“We get a lot of tomatoes, sunflowers,” says building manager, Matthew Reed, motioning his hand to the east.
In addition to providing a natural refuge for Gold Dust residents, the garden also absorbs stormwater, buffers noise and insulates the building, helping keep it cool during western Montana’s warmest months.
“It’s very low maintenance,” Reed says. “The idea is, it’s an organic system.”
This garden marks a local revival of a trend that, though relatively uncommon today, was a frequent feature during ancient times. As early as 1250 BC, northern Europeans lived in turf-topped houses. Nordic migrants arriving from places such as Scandinavia and Iceland in the ninth century brought the technique with them. They used timber and stone to construct buildings, and harvested grass and sod to insulate exterior roofs and walls.
The practice continues in Iceland today. But modern builders for the most part didn’t begin embracing green roofs until the 1960s, when European architects and scientists espoused them as a means to ease strain on taxed municipal sewer systems by absorbing stormwater. Green roofs, in contrast with traditional gravel roofs, also absorb the sun’s energy and thereby naturally reduce heat generated from the byproducts of urbanization.
Armed with this knowledge, Germany has led the green roof movement for the past five decades. According to data compiled by Temple University’s School of Environmental Design, 12 percent of all flat roofs in Germany are green. That’s largely because lawmakers there have crafted an array of incentives and regulations to encourage them.
In the United States, the practice is “only now taking root. According to a survey conducted by Green Roofs for Healthy Cities, an association of living roof businesses, the industry in North America between 2011 and 2012 grew by 24 percent, from 4.6 million square feet in 2011 to nearly 5.6 million square feet in 2012.
In the United States, Washington D.C. stands out for the more than 1.2 million square feet of green roof applications installed there in 2012, making it the leader among all American metropolitan regions. Coming in second is Chicago, followed by New York City. All three of those municipalities offer incentives or tax abatement to property owners who install green roofs.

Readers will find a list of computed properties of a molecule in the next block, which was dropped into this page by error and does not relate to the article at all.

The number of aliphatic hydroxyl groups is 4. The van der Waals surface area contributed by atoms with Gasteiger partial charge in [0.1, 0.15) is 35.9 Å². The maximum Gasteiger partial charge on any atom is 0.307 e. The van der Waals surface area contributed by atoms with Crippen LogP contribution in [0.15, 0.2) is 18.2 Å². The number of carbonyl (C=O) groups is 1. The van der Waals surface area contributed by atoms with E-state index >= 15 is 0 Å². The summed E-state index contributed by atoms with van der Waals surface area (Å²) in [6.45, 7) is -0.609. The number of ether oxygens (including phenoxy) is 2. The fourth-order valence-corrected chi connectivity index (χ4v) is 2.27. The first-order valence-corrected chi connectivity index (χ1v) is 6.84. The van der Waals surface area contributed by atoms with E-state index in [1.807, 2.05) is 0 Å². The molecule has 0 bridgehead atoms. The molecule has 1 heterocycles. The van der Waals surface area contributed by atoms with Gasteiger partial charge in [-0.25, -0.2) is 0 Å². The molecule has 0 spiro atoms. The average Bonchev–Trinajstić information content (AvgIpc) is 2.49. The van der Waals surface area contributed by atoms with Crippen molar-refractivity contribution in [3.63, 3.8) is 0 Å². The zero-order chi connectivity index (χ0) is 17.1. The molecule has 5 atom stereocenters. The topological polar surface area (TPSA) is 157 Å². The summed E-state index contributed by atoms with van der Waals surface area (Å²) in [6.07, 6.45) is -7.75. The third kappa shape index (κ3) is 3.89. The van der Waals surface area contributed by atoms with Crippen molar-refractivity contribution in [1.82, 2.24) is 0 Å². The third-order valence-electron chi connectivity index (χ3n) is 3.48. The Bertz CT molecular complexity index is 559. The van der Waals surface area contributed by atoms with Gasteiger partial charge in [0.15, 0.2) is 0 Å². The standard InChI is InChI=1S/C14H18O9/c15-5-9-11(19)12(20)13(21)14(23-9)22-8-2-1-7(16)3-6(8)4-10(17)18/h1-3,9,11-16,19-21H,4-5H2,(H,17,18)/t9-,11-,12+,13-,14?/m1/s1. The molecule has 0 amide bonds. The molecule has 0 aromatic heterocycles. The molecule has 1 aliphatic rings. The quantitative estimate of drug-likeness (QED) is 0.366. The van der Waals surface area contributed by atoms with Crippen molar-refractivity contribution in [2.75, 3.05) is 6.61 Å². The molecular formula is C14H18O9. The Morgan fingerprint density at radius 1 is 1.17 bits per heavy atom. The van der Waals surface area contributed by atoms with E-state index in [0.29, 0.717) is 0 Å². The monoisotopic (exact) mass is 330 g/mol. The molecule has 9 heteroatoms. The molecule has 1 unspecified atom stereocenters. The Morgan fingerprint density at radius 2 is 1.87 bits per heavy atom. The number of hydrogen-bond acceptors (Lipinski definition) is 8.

In western Montana, green roofs are still “few and far between,” says Nate Lengacher, who grows mats of shallow-rooted flowering plants, mosses and succulents on his Stevensville property for living roof applications.
For $10 per square foot, locals can purchase from Lengacher’s business, Rocky Mountain Region LLC, the five layers of roofing required to construct what the industry refers to as an “extensive” living roof application. Lengacher says it’s lightweight and “made for minimal beefing up of the structure,” making it most appropriate for a residential application.
Contrasted to the deeper-rooted or “intensive” display at the Gold Dust, the lightweight living roof isn’t suited for growing food. It does, however, offer a striking display of flowering plants.
“You get whites, purples, reds, yellows,” Lengacher says. “And they flower different times of year, so the color palette is pretty dramatic…In June through July, there’s honey bees and a number of different bird species.”
Prior to installing an extensive living roof, asphalt shingles must be removed. Applications are best suited to roofs that aren’t too steep, up to what the industry refers to as an 8-12. (The typical Missoula roof ranges somewhere between a 6-12 to a 12-12 pitch, with 12-12 being the steepest). Lengacher estimates that hiring a contractor to install the layers, including a waterproofing membrane, a growing medium and the living layer, will cost an additional $4 per square foot.
Lengacher acknowledges that the installation costs may seem daunting to the average homeowner. But he says that it’s important to recognize that a living roof will outlast the typical shingled style by as much as 100 years. “That’s where the real cost savings over the lifetime of the roof come in,” he says.
He adds that this kind of project is something that a handy homeowner, one with a basic knowledge of roofing and gardening, can accomplish after doing a bit of research. And Lengacher says he’s happy to meet with locals who want to tackle an installation on their own.
“We’re happy to consult with people,” he says. “The more people who are aware that this is an option—that it’s something good for the environment and just the aesthetics of their living space—is better for us.”